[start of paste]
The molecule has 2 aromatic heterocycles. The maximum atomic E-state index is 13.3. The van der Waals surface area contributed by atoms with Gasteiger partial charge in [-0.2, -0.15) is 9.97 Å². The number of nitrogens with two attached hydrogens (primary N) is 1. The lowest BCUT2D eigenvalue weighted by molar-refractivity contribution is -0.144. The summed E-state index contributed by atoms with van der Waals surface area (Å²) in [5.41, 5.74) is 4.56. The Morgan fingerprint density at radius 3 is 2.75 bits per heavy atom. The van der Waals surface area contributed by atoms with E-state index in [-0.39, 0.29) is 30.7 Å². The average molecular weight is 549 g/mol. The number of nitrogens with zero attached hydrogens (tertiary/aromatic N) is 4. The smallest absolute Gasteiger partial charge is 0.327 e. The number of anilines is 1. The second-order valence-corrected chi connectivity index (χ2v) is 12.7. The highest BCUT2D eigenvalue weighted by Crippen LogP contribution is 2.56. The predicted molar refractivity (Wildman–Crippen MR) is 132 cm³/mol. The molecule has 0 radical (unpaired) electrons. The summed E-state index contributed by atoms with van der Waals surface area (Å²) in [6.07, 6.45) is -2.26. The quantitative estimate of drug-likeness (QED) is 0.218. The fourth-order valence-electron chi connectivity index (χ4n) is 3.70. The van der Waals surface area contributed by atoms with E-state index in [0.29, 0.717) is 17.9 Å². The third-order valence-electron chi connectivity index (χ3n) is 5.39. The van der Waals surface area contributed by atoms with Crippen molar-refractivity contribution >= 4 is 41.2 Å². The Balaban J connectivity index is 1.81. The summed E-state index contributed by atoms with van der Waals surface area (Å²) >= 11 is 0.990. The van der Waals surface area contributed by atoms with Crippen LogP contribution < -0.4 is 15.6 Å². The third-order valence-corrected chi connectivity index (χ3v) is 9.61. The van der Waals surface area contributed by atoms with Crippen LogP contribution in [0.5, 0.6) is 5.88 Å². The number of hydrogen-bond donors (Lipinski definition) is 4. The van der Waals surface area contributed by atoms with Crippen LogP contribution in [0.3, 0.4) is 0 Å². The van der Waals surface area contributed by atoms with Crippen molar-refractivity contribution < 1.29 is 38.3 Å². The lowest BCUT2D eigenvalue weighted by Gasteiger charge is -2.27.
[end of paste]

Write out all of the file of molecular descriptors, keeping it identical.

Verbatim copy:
The molecule has 2 aromatic heterocycles. The maximum atomic E-state index is 13.3. The van der Waals surface area contributed by atoms with Gasteiger partial charge in [-0.2, -0.15) is 9.97 Å². The number of nitrogens with two attached hydrogens (primary N) is 1. The lowest BCUT2D eigenvalue weighted by molar-refractivity contribution is -0.144. The summed E-state index contributed by atoms with van der Waals surface area (Å²) in [5.41, 5.74) is 4.56. The Morgan fingerprint density at radius 3 is 2.75 bits per heavy atom. The van der Waals surface area contributed by atoms with E-state index in [-0.39, 0.29) is 30.7 Å². The average molecular weight is 549 g/mol. The number of nitrogens with zero attached hydrogens (tertiary/aromatic N) is 4. The smallest absolute Gasteiger partial charge is 0.327 e. The number of anilines is 1. The second-order valence-corrected chi connectivity index (χ2v) is 12.7. The highest BCUT2D eigenvalue weighted by Crippen LogP contribution is 2.56. The predicted molar refractivity (Wildman–Crippen MR) is 132 cm³/mol. The molecule has 0 radical (unpaired) electrons. The summed E-state index contributed by atoms with van der Waals surface area (Å²) in [6.07, 6.45) is -2.26. The quantitative estimate of drug-likeness (QED) is 0.218. The fourth-order valence-electron chi connectivity index (χ4n) is 3.70. The van der Waals surface area contributed by atoms with E-state index in [0.29, 0.717) is 17.9 Å². The third-order valence-electron chi connectivity index (χ3n) is 5.39. The van der Waals surface area contributed by atoms with Crippen molar-refractivity contribution >= 4 is 41.2 Å². The Balaban J connectivity index is 1.81. The summed E-state index contributed by atoms with van der Waals surface area (Å²) >= 11 is 0.990. The van der Waals surface area contributed by atoms with Crippen LogP contribution < -0.4 is 15.6 Å². The third-order valence-corrected chi connectivity index (χ3v) is 9.61. The van der Waals surface area contributed by atoms with Crippen LogP contribution in [0.5, 0.6) is 5.88 Å². The number of hydrogen-bond donors (Lipinski definition) is 4. The van der Waals surface area contributed by atoms with Crippen LogP contribution in [0.3, 0.4) is 0 Å². The van der Waals surface area contributed by atoms with Crippen molar-refractivity contribution < 1.29 is 38.3 Å². The lowest BCUT2D eigenvalue weighted by Gasteiger charge is -2.27.